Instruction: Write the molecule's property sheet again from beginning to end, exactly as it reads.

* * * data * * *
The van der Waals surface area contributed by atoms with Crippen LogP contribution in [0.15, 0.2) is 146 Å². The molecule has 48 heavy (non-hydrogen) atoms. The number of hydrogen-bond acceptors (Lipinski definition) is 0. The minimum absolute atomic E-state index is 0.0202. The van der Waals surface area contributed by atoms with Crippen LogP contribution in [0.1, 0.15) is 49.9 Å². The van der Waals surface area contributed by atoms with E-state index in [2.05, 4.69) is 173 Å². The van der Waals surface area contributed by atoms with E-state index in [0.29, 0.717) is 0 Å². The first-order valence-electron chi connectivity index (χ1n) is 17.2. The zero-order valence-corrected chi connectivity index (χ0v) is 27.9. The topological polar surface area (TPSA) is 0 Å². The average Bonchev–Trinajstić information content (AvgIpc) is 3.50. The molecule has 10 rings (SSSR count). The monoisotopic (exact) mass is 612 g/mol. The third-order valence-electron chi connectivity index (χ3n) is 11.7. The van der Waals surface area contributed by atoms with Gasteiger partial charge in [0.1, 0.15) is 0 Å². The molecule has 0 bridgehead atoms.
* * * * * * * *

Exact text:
The van der Waals surface area contributed by atoms with Crippen LogP contribution in [0.15, 0.2) is 146 Å². The molecule has 48 heavy (non-hydrogen) atoms. The number of hydrogen-bond acceptors (Lipinski definition) is 0. The minimum absolute atomic E-state index is 0.0202. The van der Waals surface area contributed by atoms with Crippen LogP contribution in [0.1, 0.15) is 49.9 Å². The van der Waals surface area contributed by atoms with E-state index in [2.05, 4.69) is 173 Å². The van der Waals surface area contributed by atoms with E-state index in [0.29, 0.717) is 0 Å². The first-order valence-electron chi connectivity index (χ1n) is 17.2. The zero-order valence-corrected chi connectivity index (χ0v) is 27.9. The topological polar surface area (TPSA) is 0 Å². The average Bonchev–Trinajstić information content (AvgIpc) is 3.50. The molecule has 10 rings (SSSR count). The monoisotopic (exact) mass is 612 g/mol. The third-order valence-electron chi connectivity index (χ3n) is 11.7. The van der Waals surface area contributed by atoms with Gasteiger partial charge in [0.1, 0.15) is 0 Å². The molecule has 0 bridgehead atoms.